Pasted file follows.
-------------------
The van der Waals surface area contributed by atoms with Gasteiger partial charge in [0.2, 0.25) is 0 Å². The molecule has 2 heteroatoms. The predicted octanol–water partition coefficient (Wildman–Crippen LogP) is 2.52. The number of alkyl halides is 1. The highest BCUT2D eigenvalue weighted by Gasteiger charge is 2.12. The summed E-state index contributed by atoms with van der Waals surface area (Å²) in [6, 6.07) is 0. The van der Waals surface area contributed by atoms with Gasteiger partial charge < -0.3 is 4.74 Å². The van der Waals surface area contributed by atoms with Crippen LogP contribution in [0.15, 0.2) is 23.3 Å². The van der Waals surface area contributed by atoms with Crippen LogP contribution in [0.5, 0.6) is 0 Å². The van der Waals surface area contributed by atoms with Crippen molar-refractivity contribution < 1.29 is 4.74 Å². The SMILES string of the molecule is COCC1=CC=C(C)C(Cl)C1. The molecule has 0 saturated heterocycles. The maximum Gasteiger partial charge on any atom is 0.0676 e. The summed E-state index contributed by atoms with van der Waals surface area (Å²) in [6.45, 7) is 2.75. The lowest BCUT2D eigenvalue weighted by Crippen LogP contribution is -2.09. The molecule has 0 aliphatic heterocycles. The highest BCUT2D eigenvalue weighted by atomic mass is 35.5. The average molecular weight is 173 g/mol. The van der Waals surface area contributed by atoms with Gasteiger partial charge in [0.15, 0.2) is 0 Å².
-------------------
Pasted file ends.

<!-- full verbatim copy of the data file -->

The van der Waals surface area contributed by atoms with Gasteiger partial charge in [0.2, 0.25) is 0 Å². The molecule has 2 heteroatoms. The predicted octanol–water partition coefficient (Wildman–Crippen LogP) is 2.52. The number of alkyl halides is 1. The highest BCUT2D eigenvalue weighted by Gasteiger charge is 2.12. The summed E-state index contributed by atoms with van der Waals surface area (Å²) in [6, 6.07) is 0. The van der Waals surface area contributed by atoms with Gasteiger partial charge < -0.3 is 4.74 Å². The van der Waals surface area contributed by atoms with Crippen LogP contribution in [0.15, 0.2) is 23.3 Å². The van der Waals surface area contributed by atoms with Crippen LogP contribution in [0.5, 0.6) is 0 Å². The van der Waals surface area contributed by atoms with Crippen molar-refractivity contribution < 1.29 is 4.74 Å². The SMILES string of the molecule is COCC1=CC=C(C)C(Cl)C1. The molecule has 0 saturated heterocycles. The maximum Gasteiger partial charge on any atom is 0.0676 e. The summed E-state index contributed by atoms with van der Waals surface area (Å²) in [6.45, 7) is 2.75. The lowest BCUT2D eigenvalue weighted by Crippen LogP contribution is -2.09. The molecule has 0 aliphatic heterocycles. The highest BCUT2D eigenvalue weighted by atomic mass is 35.5. The average molecular weight is 173 g/mol. The van der Waals surface area contributed by atoms with Gasteiger partial charge in [0.15, 0.2) is 0 Å².